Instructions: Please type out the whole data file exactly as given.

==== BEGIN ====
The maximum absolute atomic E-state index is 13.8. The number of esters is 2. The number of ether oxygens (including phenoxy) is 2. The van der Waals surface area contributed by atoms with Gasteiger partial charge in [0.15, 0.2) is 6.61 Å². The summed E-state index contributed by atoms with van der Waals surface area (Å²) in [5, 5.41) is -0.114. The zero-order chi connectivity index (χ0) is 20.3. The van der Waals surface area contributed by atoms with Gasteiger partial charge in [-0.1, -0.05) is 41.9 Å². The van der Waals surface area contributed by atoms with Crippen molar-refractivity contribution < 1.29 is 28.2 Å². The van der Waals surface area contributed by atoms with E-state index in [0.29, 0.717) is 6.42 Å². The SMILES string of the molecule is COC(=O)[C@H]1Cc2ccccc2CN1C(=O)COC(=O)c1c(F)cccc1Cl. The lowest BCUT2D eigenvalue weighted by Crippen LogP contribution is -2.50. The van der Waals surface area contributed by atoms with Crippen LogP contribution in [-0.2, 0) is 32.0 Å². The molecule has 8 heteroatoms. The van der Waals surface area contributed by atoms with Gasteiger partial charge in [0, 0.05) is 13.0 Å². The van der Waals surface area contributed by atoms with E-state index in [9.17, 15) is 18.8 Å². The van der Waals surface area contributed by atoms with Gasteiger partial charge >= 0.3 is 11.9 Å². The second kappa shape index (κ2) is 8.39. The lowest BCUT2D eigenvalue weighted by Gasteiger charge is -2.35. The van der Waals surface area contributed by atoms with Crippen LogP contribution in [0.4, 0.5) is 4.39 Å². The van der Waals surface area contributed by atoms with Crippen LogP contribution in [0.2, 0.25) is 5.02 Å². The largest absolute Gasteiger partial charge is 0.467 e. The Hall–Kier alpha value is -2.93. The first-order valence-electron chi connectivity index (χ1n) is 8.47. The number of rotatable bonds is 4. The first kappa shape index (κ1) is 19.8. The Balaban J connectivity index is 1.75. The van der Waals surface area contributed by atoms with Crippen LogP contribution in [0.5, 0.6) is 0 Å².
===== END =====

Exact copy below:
The maximum absolute atomic E-state index is 13.8. The number of esters is 2. The number of ether oxygens (including phenoxy) is 2. The van der Waals surface area contributed by atoms with Gasteiger partial charge in [0.15, 0.2) is 6.61 Å². The summed E-state index contributed by atoms with van der Waals surface area (Å²) in [5, 5.41) is -0.114. The zero-order chi connectivity index (χ0) is 20.3. The van der Waals surface area contributed by atoms with Gasteiger partial charge in [-0.1, -0.05) is 41.9 Å². The van der Waals surface area contributed by atoms with Crippen molar-refractivity contribution < 1.29 is 28.2 Å². The van der Waals surface area contributed by atoms with E-state index in [0.29, 0.717) is 6.42 Å². The SMILES string of the molecule is COC(=O)[C@H]1Cc2ccccc2CN1C(=O)COC(=O)c1c(F)cccc1Cl. The lowest BCUT2D eigenvalue weighted by Crippen LogP contribution is -2.50. The van der Waals surface area contributed by atoms with Crippen LogP contribution in [-0.2, 0) is 32.0 Å². The molecule has 8 heteroatoms. The van der Waals surface area contributed by atoms with Gasteiger partial charge in [0, 0.05) is 13.0 Å². The van der Waals surface area contributed by atoms with E-state index in [9.17, 15) is 18.8 Å². The van der Waals surface area contributed by atoms with Gasteiger partial charge >= 0.3 is 11.9 Å². The second kappa shape index (κ2) is 8.39. The lowest BCUT2D eigenvalue weighted by Gasteiger charge is -2.35. The van der Waals surface area contributed by atoms with Crippen LogP contribution in [0.4, 0.5) is 4.39 Å². The van der Waals surface area contributed by atoms with Crippen LogP contribution in [0.2, 0.25) is 5.02 Å². The largest absolute Gasteiger partial charge is 0.467 e. The Hall–Kier alpha value is -2.93. The first-order valence-electron chi connectivity index (χ1n) is 8.47. The number of rotatable bonds is 4. The first kappa shape index (κ1) is 19.8. The Balaban J connectivity index is 1.75. The van der Waals surface area contributed by atoms with Crippen LogP contribution in [0.5, 0.6) is 0 Å².